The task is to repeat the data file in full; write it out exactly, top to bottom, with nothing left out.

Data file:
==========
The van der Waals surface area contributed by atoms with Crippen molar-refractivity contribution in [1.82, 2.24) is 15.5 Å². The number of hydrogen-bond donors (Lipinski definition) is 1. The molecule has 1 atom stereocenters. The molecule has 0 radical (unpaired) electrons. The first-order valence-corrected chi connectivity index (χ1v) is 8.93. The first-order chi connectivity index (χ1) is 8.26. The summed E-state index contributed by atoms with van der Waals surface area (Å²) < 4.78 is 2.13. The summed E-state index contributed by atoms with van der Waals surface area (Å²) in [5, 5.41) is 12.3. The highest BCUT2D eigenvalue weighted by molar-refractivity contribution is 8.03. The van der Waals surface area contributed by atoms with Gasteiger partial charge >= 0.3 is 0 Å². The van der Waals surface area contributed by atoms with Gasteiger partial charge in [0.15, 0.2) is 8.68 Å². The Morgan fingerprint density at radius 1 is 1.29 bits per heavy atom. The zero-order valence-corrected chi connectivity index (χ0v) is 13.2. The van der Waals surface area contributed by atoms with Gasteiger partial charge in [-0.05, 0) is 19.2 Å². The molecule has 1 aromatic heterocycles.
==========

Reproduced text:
The van der Waals surface area contributed by atoms with Crippen molar-refractivity contribution in [1.82, 2.24) is 15.5 Å². The number of hydrogen-bond donors (Lipinski definition) is 1. The molecule has 1 atom stereocenters. The molecule has 0 radical (unpaired) electrons. The first-order valence-corrected chi connectivity index (χ1v) is 8.93. The first-order chi connectivity index (χ1) is 8.26. The summed E-state index contributed by atoms with van der Waals surface area (Å²) < 4.78 is 2.13. The summed E-state index contributed by atoms with van der Waals surface area (Å²) in [5, 5.41) is 12.3. The highest BCUT2D eigenvalue weighted by molar-refractivity contribution is 8.03. The van der Waals surface area contributed by atoms with Gasteiger partial charge >= 0.3 is 0 Å². The van der Waals surface area contributed by atoms with Gasteiger partial charge in [0.15, 0.2) is 8.68 Å². The Morgan fingerprint density at radius 1 is 1.29 bits per heavy atom. The zero-order valence-corrected chi connectivity index (χ0v) is 13.2. The van der Waals surface area contributed by atoms with Gasteiger partial charge in [-0.05, 0) is 19.2 Å². The molecule has 1 aromatic heterocycles.